Samir told reporters that the work is expected to be completed by year’s end with plans to open the building to the public by early 2020.
Egypt’s multitude of historical monuments and buildings are a major draw for tourists, though the country has often faced accusations of neglecting these sites.
The government has recently launched various restoration projects to stimulate tourism, a key sector that has suffered in recent years due to political insecurity and sporadic jihadist attacks.
Two UN personnel killed in Benghazi by car bomb
Two members of the UN mission were killed and at least eight others wounded including a child, by a car bomb.
A car bombing in Libya’s eastern city of Benghazi killed two United Nations staff on Saturday, a security official said.
“Two members of the UN mission were killed and at least eight others wounded including a child, by a car bomb” in a shopping area of the Al-Hawari district, the official said.
There was no immediate claim of responsibility for the blast, which happened as a UN convoy was passing through the area.
Benghazi, Libya’s second city and the cradle of the 2011 uprising that overthrew dictator Muammar Gaddafi, was hit by years of violence targeting diplomatic offices and security forces after his fall.
An attack on the US consulate on September 11, 2012, killed US ambassador Christopher Stevens and three other Americans.
In 2017, military strongman Khalifa Haftar drove hardline Islamists and jihadists out of Benghazi after a three-year battle.
Haftar, who backs an eastern-based administration that opposes the Tripoli-based unity government, went on to seize Derna, the last city in eastern Libya outside his control.
But bombings and kidnappings have continued.
A May 2018 attack left seven people dead and last month, a car bombing at the funeral of an ex-army commander killed at least four people and wounded more than 30 others.
A Libyan lawmaker is also feared to have been abducted by an armed group in the eastern city, the UN and lawmakers said in July.
Haftar controls most of eastern Libya, and early this year he ordered his self-styled Libyan National Army to purge the south of what he called “terrorist groups and criminals”.
On the heels of that campaign, his LNA launched in April an offensive to take the Libyan capital from the UN-recognised Government of National Accord.
The LNA on Saturday announced a truce around Tripoli for the three-day Muslim festival of Eid Al-Adha, after the unity government conditionally accepted a ceasefire called for by the UN.
Tutankhamun gilded coffin receives restoration in Egypt
The golden coffin of the boy king will be displayed along with other Tutankhamun artefacts towards the end of next year
Egypt displayed on Sunday the gilded coffin of Tutankhamun, under restoration for the first time since the boy king’s tomb was discovered in 1922. The restoration process began in mid-July after the three-tiered coffin was transferred to the new Grand Egyptian Museum in Cairo from the Valley of the Kings in Luxor, southern Egypt.
“We are showing you a unique historical artefact, not just for Egypt but for the world,” Antiquities Minister Khaled el-Enany told a press conference at the new museum, which overlooks the famed Giza Pyramids.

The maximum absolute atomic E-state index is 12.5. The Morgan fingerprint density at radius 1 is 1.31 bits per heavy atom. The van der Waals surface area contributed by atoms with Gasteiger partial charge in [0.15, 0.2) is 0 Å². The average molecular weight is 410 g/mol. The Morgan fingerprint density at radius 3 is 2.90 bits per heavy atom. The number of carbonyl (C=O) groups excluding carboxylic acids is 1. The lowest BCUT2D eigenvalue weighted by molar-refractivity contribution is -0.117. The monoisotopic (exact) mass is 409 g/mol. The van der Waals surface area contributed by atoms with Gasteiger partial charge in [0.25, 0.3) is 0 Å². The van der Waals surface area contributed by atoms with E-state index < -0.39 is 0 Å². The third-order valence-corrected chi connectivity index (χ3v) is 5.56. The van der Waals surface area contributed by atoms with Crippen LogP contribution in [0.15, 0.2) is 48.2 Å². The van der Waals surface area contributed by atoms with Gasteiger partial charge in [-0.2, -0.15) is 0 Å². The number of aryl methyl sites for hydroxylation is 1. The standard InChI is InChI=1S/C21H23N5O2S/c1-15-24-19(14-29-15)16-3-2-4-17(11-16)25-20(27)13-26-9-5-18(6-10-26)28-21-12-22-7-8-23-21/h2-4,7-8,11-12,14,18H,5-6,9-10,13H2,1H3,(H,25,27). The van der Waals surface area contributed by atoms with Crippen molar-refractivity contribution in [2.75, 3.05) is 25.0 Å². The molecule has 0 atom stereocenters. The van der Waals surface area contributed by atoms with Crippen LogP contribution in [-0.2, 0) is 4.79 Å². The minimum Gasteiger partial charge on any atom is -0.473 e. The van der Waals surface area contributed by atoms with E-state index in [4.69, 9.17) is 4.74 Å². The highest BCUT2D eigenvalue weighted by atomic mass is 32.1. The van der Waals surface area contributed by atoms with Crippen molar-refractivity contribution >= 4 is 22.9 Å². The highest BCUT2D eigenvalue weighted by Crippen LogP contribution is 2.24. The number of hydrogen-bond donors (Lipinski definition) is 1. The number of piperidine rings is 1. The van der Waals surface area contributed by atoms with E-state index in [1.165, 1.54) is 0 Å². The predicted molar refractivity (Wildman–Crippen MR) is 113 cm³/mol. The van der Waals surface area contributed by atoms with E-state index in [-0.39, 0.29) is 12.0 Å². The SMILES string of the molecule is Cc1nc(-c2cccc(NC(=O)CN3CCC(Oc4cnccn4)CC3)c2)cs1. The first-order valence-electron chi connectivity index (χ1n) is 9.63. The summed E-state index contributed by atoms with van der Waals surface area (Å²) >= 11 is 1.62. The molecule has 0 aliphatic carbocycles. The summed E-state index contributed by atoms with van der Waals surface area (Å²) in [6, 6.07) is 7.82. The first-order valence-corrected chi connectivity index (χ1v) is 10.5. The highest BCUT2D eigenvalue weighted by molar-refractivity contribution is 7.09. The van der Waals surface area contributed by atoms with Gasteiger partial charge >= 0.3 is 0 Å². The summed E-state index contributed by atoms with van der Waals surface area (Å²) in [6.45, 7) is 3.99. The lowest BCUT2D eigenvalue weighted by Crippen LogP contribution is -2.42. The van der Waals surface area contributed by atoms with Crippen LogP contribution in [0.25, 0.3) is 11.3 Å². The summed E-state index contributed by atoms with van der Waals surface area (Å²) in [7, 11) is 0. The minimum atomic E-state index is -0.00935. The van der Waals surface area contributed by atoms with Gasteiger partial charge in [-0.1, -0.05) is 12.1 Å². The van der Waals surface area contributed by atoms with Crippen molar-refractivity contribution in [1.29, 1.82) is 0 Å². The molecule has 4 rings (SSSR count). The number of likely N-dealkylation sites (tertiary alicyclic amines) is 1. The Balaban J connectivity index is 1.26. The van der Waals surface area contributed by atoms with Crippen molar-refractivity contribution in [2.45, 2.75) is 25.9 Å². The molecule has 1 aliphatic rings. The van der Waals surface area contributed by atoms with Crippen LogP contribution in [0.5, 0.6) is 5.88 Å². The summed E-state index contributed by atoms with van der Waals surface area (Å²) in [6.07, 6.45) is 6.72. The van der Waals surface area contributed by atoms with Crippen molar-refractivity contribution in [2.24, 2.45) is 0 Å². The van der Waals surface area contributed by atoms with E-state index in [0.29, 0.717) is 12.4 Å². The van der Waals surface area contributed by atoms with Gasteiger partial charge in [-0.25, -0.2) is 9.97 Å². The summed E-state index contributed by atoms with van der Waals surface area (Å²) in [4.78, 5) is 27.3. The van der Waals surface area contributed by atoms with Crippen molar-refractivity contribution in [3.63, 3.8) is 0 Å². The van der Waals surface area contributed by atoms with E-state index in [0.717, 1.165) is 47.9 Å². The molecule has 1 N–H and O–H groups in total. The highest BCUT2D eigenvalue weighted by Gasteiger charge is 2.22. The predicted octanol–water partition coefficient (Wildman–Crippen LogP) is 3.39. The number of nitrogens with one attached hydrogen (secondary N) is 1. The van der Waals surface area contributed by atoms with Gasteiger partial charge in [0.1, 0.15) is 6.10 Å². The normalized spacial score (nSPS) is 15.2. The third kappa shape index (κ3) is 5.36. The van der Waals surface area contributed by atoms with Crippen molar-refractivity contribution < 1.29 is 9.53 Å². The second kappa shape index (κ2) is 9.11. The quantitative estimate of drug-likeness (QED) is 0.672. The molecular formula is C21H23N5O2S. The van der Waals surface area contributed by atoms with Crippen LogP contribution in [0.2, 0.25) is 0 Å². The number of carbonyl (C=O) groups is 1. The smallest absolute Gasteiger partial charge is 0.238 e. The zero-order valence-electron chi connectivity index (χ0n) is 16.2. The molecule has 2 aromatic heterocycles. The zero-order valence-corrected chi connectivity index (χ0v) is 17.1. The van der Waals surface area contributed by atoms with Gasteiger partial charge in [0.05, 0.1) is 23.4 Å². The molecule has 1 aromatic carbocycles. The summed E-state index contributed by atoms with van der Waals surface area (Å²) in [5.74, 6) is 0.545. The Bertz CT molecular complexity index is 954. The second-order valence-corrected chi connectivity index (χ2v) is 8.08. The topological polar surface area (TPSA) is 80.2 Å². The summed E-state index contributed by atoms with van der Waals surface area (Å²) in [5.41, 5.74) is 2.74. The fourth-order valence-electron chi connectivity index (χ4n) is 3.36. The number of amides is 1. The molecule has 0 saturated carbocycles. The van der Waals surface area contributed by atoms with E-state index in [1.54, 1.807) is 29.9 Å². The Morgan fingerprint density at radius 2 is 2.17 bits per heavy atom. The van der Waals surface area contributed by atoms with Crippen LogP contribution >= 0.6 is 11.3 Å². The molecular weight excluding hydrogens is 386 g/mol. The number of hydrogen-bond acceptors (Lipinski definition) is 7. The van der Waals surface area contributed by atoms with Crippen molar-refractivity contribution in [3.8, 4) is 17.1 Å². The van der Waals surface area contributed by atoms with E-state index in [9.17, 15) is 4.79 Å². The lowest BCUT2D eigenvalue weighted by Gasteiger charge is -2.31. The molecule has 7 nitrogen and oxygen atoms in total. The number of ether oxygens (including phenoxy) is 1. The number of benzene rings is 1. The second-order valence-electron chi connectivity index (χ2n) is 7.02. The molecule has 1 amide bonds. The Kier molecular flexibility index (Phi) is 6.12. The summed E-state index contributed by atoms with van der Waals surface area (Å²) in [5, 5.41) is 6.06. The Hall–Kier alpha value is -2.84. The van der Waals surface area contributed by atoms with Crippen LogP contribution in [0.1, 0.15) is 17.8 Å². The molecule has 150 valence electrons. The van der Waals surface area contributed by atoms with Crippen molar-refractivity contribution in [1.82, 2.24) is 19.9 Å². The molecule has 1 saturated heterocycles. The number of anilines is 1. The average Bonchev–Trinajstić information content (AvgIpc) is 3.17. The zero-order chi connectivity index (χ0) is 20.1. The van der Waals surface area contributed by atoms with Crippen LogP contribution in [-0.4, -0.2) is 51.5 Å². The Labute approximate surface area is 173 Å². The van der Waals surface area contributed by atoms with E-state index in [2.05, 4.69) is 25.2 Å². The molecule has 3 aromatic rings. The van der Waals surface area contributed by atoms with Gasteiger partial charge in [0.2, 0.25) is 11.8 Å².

The golden coffin of the boy king will be displayed along with other Tutankhamun artefacts towards the end of next year when Egypt’s new mega-museum is opened to the public. The restoration is expected to take around eight months.
The outer gilded wood coffin stands at 2.23 metres (7.3 feet) and is decorated with a depiction of the boy king holding the pharaonic symbols the flail and crook, according to the ministry. In the last century, the coffin has “developed cracks in its gilded layers of plaster, especially those of the lid and base”.
Famed British archaeologist Howard Carter discovered the tomb of the 18th dynasty king in Luxor in 1922. Sunday’s announcement comes after the controversy the Pharoah courted in early July when a 3,000-year-old Tutankhamun artefact was sold in London for $6 million.
Furious Egyptian officials condemned the sale and asked the international police agency Interpol to trace the artefact which it deems looted.
Nigeria’s state oil firm awards crude oil swap deals to 15 firms
Zambia rejects donor aid amid its worst drought
Total South Africa to buy Anadarko’s Africa assets
Sudanese ex-President Bashir admits receiving $90 million from Saudi royal
Ugandan police confirm the death of 19 people in fuel truck blast
Rwanda’s Ubumuntu Arts Festival and the celebration of humanity
An app is helping reunite South Sudan’s ‘lost’ children with their families
Former Gambian President, Yahya Jammeh accused of ordering migrant slaughter
How technology is helping Kenya win the war against poaching
Standing Strong for Albinism in Africa
Africa’s giraffes threatened with ‘silent extinction’
Nigeria’s school for “Almajiri” graduates class of 2019
Africa in 60 – August 15, 2019
The burden of South Africa’s unidentified bodies
Google launches “Google Maps” with a Nigerian accent
East Africa Politics News23 hours ago
Burundi’s opposition party confirms vandalism of its 18 offices
News1 day ago
Teenager with albinism found dismembered in Burundi
Lifestyle News10 hours ago
Egypt’s renovation of Baron Palace sparks online outcry
Central Africa News2 days ago
Measles is a bigger threat in DR Congo than Ebola – NGO
North Africa Politics9 hours ago
Libyan Navy rescues 335 migrants, recovers 1 body
Politics10 hours ago
Cojep movement elects acquitted war criminal Ble Goude as President
News7 hours ago
Police, soldiers deployed to prevent banned march in Zimbabwe’s Bulawayo city
Top Story7 hours ago
Sudan’s new sovereign council faces delayed unveiling